NASA will pay people to spend 8 months in a lockdown to simulate missions to Mars and the moon

NASA's long-term goal is to have astronauts head to Mars in the 2030s, but before it gets there, it's going to pay people to act like they're headed to the Red Planet.

The government agency said it is looking for six people to isolate for eight months in Moscow, Russia, to help the space agency understand "the physiological and psychological effects of isolation and confinement on humans in preparation for Artemis exploration missions to the Moon and future long-duration missions to Mars."

As tempting as it might be to spend eight months in isolation in Moscow, NASA isn't looking for just any regular person. There are a number of requirements applicants need, including being a U.S. citizen between 30 and 55 years old, being proficient in Russian and English, and having a college degree, preferably a master's, doctorate or medical degree, as well as completion of military officer training.

The mission facility in Moscow, Russia. (Credit: NASA and the Institute for Biomedical Problems)

The mission facility in Moscow, Russia. (Credit: NASA and the Institute for Biomedical Problems)

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Those with bachelor degrees and other qualifications "may be acceptable candidates as well," NASA said in the statement.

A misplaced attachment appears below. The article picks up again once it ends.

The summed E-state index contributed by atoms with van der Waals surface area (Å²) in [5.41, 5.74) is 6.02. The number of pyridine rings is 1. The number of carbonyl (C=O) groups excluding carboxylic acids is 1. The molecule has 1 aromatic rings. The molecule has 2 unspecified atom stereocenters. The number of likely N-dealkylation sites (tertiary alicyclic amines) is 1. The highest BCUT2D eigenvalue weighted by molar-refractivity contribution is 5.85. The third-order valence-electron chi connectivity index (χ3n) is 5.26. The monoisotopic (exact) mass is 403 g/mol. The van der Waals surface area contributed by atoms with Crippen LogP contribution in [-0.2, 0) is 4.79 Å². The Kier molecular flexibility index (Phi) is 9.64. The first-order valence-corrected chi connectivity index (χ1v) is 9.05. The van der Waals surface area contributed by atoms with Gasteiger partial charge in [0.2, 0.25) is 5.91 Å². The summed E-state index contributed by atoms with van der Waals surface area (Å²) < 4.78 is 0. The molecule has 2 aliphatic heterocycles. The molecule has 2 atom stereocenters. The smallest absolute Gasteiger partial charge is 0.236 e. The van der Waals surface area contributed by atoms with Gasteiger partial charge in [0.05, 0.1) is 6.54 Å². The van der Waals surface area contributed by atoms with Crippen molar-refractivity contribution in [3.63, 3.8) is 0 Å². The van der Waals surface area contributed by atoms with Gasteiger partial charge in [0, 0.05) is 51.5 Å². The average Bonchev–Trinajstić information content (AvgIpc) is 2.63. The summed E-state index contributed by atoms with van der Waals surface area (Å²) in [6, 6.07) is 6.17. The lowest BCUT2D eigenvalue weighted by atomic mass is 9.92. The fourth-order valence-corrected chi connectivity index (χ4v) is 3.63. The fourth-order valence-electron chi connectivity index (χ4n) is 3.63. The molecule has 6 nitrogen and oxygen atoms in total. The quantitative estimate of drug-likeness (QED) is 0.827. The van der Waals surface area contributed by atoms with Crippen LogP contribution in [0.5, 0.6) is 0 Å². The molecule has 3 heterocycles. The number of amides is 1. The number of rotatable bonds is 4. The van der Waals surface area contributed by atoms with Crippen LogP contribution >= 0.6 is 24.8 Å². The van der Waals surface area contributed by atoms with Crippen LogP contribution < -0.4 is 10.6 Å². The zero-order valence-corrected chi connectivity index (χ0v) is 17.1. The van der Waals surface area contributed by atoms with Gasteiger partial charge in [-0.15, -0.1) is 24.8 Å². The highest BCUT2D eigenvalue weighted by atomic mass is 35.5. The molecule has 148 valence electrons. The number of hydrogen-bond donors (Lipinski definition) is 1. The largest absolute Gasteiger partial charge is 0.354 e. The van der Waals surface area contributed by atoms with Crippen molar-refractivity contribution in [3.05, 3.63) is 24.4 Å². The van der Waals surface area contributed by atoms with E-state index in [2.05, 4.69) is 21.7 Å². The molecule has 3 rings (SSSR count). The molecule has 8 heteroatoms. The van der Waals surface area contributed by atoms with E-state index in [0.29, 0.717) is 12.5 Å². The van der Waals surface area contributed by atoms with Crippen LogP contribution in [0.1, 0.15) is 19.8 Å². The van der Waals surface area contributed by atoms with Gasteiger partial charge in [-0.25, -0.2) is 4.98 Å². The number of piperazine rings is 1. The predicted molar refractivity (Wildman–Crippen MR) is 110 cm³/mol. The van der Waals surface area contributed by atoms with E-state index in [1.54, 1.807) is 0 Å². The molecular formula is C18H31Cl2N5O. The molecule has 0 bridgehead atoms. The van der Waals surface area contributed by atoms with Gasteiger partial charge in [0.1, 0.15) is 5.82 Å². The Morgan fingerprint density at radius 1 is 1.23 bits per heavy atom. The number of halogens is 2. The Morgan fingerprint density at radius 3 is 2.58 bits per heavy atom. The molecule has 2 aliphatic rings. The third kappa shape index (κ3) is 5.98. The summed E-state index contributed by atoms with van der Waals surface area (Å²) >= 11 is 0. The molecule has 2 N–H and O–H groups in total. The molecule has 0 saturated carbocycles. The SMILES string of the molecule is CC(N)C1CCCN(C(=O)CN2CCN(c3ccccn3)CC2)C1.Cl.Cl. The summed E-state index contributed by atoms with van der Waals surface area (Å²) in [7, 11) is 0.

NASA said there could be different levels of compensation based on whether a person is associated with NASA or is an employee or contractor, but did not get more specific than that.

Fox News has reached out to NASA with a request for clarification on the compensation levels.

Crewmember conducting robotic operations. (Credit: NASA and the Institute for Biomedical Problems)

Crewmember conducting robotic operations. (Credit: NASA and the Institute for Biomedical Problems)

NASA said the research will be used to "study the effects of isolation and confinement as participants work to successfully complete their simulated space mission," while also helping the agency prepare for challenges of space exploration and how to solve problems associated with it.

A similar four-month study was conducted in 2019.

NASA's plan is to return to the moon in 2024 via its Artemis program, but that timeline may be upended by the coronavirus pandemic, Fox News previously reported.

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